They have a careful tonal balance that's delivered with plenty of detail and precision. Dynamics are convincing enough to create the highs and lows in the music while there's a good thump to the bass when required. In other words, they tick all the boxes, sonically speaking.
And then there's the superb noise-cancelling which shuts out the sounds of busy streets, noisy offices and the dreaded hum of an airplane. Put them on, and you'll forget about the outside world - great if you want to immerse yourself in music, or just catch 40 winks on a plane or train.
With their killer combination of ace sound quality, brilliant functionality and effective noise-cancelling, these are a great buy. You won't find better at this price.
Read the full review: AKG N60NC Wireless
Grado specialises in the kind of open-backed headphones that audiophiles love, but train carriages hate (they leak sound, see, so everyone shares your music listening, whether they want to or not). So its first pair of wireless headphones is big news indeed.
Even more so because they are truly excellent. But be warned: they won't be for everyone. Wireless suggests portability, yet the open-backed design remains, so maybe think twice before wearing them out in public. Thankfully, Grado has reduced sound leakage by 60 per cent compared to the SR80e and SR325e models. Still, leak they will.
Their battery life is just about ok at 15 hours and they don't fold away or pack up at all, really. However, if it's sound quality you're after, they do just the job: they deliver great expression, clarity and a sophisticated tonal balance all presented on a wonderfully broad sonic canvas. If that sounds like your kind of musical nirvana, and you're happy wearing them around the house, then these Grados will not disappoint.
Read the full review: Grado W100
One look at the quirky, retro design and the low, low price tag, and you might think these are a novelty, sort of like a Fisher-Price pair of headphones. As such, you'd think the sound quality would be suitably underwhelming. But you couldn't be more wrong.
Because while they might be cheap, the Koss Porta Pros are fun. A lot of fun. They might throw back to a 1984 design, but they're so lightweight they feel barely there, making them ideal for prolonged listening. You can also adjust the fit between light or firm, depending on your preference.
Downsides? They're pretty much open-backed and so quite leaky when you're out in public. So think twice before hitting that Summer Riddimz playlist. But if you can live with that, you'll be impressed by their upbeat, rhythmic sound, and portable, functional (not to mention eye-catching) design. Proof that first impressions can be misleading.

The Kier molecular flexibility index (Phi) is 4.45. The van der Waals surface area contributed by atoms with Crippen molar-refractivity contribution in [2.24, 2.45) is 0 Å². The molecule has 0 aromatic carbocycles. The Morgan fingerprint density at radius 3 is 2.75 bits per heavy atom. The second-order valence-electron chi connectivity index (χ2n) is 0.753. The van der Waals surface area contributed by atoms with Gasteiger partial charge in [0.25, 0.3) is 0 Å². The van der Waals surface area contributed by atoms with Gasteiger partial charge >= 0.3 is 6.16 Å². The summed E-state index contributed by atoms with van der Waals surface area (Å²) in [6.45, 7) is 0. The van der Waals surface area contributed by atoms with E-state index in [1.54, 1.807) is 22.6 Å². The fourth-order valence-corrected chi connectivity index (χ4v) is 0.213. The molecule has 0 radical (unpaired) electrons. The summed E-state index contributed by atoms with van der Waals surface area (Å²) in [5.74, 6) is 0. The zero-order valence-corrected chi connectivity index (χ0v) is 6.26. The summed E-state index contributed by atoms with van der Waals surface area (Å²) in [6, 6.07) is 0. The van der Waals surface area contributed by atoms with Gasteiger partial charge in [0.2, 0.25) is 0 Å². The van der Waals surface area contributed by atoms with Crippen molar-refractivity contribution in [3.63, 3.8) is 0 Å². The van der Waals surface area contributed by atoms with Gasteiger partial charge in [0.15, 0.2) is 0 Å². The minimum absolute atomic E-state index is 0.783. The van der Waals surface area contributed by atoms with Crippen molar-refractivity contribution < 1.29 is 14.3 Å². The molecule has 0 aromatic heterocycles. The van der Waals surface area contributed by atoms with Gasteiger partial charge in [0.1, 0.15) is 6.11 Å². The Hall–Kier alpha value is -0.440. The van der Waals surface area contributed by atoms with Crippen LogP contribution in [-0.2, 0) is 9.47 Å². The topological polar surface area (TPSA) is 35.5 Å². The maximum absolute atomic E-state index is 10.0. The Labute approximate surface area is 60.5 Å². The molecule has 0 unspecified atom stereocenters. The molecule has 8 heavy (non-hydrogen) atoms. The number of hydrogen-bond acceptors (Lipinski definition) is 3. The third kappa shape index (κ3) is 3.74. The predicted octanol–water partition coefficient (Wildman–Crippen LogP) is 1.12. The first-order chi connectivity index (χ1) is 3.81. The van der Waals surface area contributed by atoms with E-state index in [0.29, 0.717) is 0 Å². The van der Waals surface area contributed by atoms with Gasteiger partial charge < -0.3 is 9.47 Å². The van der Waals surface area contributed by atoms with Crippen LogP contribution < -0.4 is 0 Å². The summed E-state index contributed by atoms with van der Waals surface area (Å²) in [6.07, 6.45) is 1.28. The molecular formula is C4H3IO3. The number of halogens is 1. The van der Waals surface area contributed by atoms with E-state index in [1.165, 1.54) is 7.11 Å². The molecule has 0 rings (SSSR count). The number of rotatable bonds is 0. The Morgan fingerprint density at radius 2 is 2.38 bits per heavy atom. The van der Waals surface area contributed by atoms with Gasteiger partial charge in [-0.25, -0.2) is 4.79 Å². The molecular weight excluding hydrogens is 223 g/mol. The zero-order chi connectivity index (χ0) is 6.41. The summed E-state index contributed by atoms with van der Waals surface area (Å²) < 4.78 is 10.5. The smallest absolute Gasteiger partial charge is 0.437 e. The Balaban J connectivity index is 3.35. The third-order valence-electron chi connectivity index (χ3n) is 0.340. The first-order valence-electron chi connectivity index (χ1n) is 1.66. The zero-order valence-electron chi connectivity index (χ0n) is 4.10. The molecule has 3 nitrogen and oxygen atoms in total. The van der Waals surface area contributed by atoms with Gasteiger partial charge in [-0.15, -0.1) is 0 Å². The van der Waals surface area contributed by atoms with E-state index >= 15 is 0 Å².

Read the full review: Koss Porta Pro
Remaining unbeaten at this price, these hugely revealing open-backed Grados are a compelling buy if you're after a pair for home use. They have a solid, sturdy build that feels like it'll last a lifetime of listening. And you can't question that open-backed sound quality.
Everything from their tonal balance to their transparency across frequencies to their timing and dynamic ability is class-leading at this price. They're as musical as headphones get, lapping up tracks' rhythmic energy and producing a naturally cohesive presentation. Despite all this energy, they never veer into sounding bright or hard-edged, but always balanced, detailed and dynamically sound, no matter what genre(s) you choose.
Though like other open-backed models, they do leak sound like nobody's business. So maybe one for the home rather than a packed train carriage, eh?
But if you’re serious about sound quality and they fit your budget, what are you waiting for?
Read the full review: Grado SR325e
Best over-ear headphones
The Sony WH-1000XM3s have cemented the brand's position as king of noise-cancelling headphones, beating rivals like the Bose QuietComfort 35 IIs and Bowers & Wilkins PXs to the top spot. Given the prestige of those brands, that's no mean feat.
So how did these Sonys get there? For starters, they offer a snug and comfortable fit that you can wear all day, or even to nod off. They also boast tons of useful features including an Atmospheric Pressure Optimiser, which maximises noise-cancelling performance at high altitude. Long flight? You needn't fear screaming children again.
But it's the sound quality that really stands out. The Sony headphones use analogue amplification to great effect with an immense sense of spaciousness, loads of detail and enhanced dynamics. Every instrument is given room to breathe, and there's no loss in terms of directness either - the sound hits you right between the ears, making you feel like you're in the room with the band. In a word: superb.
Read the full review: Sony WH-1000XM3
Sure, a 17-hour battery life is not the best you'll find on a set of wireless headphones, but with these Sennheisers, that's where the gripes end. Their thick leather earpads make them incredibly comfortable and even provide a good dose of noise isolation - handy if you don't have enough juice left to power the noise-cancelling feature. The on-cup controls and their collapsible design also make them easy to use and very convenient to take with you, too. And then there's the sound.
They're rich and gloriously full-bodied but still maintain a stark clarity particularly in the midrange. It gives them a superb tonal balance alongside their depth of bass, which will reward listeners of all stripes.
Admittedly you can get the excellent Sonys above for a fair bit less. But rhythmically speaking, these Sennheisers are cohesive and consistently dynamic too, making them quite the class leaders. Proof that you get what you pay for.
Read the full review: Sennheiser Momentum Wireless
The one-two punch of Qualcomm's AptX HD Bluetooth technology and B&W's largest PX series drivers make these noise-cancelling headphones an absolute knock-out. That means low latency wireless transmission at hi-res quality of up to 24-bit/48kHz levels, so long as you've the source material to back that up.